Virgin Orbit uses a customized 747 aircraft as a mobile launch site, a flying mission control, and a fully-reusable first stage vehicle. By beginning each mission at approximately 35,000 feet above sea level and already travelling at a high speed, the simple and reliable LauncherOne rocket achieves a significant performance advantage over grounded launch sites while reducing local carbon emissions and acoustic impacts at the launch site when compared to a traditional ground launch.
The mobility of the system also allows Virgin Orbit to bring launch capabilities to dozens of nations that currently have space agencies and satellite industries but no domestic launch capability. The company has been selected by the United Kingdom and Brazil to bring launch to those nations’ shores, in addition to Virgin Orbit’s announced launch site in Japan.
Virgin Orbit’s ability to launch responsively from any location around the world also gives it a valuable national security role in ensuring the resiliency and replaceability of critical satellite infrastructure assets.
Virgin Orbit, Inc.
Over the course of his career, Dan has served in senior leadership roles across a wide range of aerospace programs, spanning human spaceflight, satellite development, launch, and missile defense, and running through all phases of the aerospace product life cycle, from research and development through design, production, and spaceflight operations. Dan currently serves as President and CEO for Virgin Orbit, Richard Branson’s pioneering commercial space firm, which launches small satellites into space from a rocket carried under the wing of a modified Boeing 747. It is Virgin’s contribution to the massive transformation going on in space technology and has the clear goal of opening access to space to improve life on Earth.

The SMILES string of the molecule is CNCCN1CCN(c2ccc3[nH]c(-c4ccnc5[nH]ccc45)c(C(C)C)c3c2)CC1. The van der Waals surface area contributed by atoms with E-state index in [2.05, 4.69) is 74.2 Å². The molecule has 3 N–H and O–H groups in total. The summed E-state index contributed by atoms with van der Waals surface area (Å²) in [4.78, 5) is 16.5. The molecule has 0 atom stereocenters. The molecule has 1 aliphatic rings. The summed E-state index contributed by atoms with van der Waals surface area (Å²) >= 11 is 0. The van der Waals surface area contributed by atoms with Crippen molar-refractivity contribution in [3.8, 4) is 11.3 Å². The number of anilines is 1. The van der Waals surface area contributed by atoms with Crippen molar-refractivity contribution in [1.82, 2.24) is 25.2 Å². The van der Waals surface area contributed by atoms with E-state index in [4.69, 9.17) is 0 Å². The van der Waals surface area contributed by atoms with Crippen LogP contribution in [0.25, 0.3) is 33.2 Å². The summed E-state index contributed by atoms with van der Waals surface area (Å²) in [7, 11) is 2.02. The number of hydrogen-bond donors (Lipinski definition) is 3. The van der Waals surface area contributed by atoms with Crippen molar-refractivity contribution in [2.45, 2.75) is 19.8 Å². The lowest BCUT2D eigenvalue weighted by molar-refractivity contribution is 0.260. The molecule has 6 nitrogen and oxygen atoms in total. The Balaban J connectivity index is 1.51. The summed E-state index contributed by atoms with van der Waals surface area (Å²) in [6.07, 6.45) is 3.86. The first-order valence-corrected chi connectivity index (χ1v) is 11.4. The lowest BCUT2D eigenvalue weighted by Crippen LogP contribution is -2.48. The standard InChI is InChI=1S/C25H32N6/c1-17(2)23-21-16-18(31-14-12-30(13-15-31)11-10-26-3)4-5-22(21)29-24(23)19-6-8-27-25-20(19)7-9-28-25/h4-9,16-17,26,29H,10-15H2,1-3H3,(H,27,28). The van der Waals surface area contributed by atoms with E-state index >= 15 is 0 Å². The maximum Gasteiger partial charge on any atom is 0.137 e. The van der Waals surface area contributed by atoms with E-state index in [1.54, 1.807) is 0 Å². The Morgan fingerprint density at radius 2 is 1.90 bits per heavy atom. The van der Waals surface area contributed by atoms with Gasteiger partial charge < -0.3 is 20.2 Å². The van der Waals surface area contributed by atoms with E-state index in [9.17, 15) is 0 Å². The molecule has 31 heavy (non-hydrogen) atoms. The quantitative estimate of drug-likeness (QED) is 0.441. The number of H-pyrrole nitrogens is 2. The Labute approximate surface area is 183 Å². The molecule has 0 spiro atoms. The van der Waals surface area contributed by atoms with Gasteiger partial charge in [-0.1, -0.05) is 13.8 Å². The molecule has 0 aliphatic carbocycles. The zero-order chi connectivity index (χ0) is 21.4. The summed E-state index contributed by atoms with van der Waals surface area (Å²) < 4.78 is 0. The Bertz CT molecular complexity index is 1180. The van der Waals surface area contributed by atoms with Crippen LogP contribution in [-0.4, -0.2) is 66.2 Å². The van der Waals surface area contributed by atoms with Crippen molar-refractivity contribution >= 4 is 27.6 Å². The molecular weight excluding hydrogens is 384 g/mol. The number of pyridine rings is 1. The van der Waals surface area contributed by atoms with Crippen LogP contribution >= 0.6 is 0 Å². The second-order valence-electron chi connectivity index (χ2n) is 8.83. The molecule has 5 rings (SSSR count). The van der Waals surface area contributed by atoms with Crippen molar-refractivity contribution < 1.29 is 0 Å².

Dan joined Virgin Orbit after more than three decades of aerospace leadership at the Boeing Company, where he most recently served as Vice President of Government Satellite Systems. In that position, he oversaw Boeing's government satellite programs, developing and managing missions for the U.S. Department of Defense, NASA, NOAA, and other national programs. Dan’s portfolio included marquee programs such as Global Positioning System (GPS), Wideband Global SATCOM, the Tracking and Data Relay Satellites (TDRS) system, and the X-37 spaceplane. Outside of Virgin Orbit, Dan serves on the U.S. Investment Advisory Council (IAC), which advises the Secretary of Commerce on the development and implementation of strategies and programs to attract and retain foreign direct investment (FDI) in the United States. Additionally, in early 2020, California Gov. Gavin Newsom selected Dan to join the Governor's Task Force on Business and Jobs Recovery, which works to develop actions government and businesses can take to help Californians recover from the COVID-19 induced recession.
Dan holds a Bachelor of Science degree in physics from the State University of New York at Albany and attended the Harvard Business School Advanced Management Program. He is a passionate and committed advocate for STEM education and serves on the Executive Board of the California Science Center, as well as the Dean’s Advisory Council for California State University, Long Beach’s College of Engineering.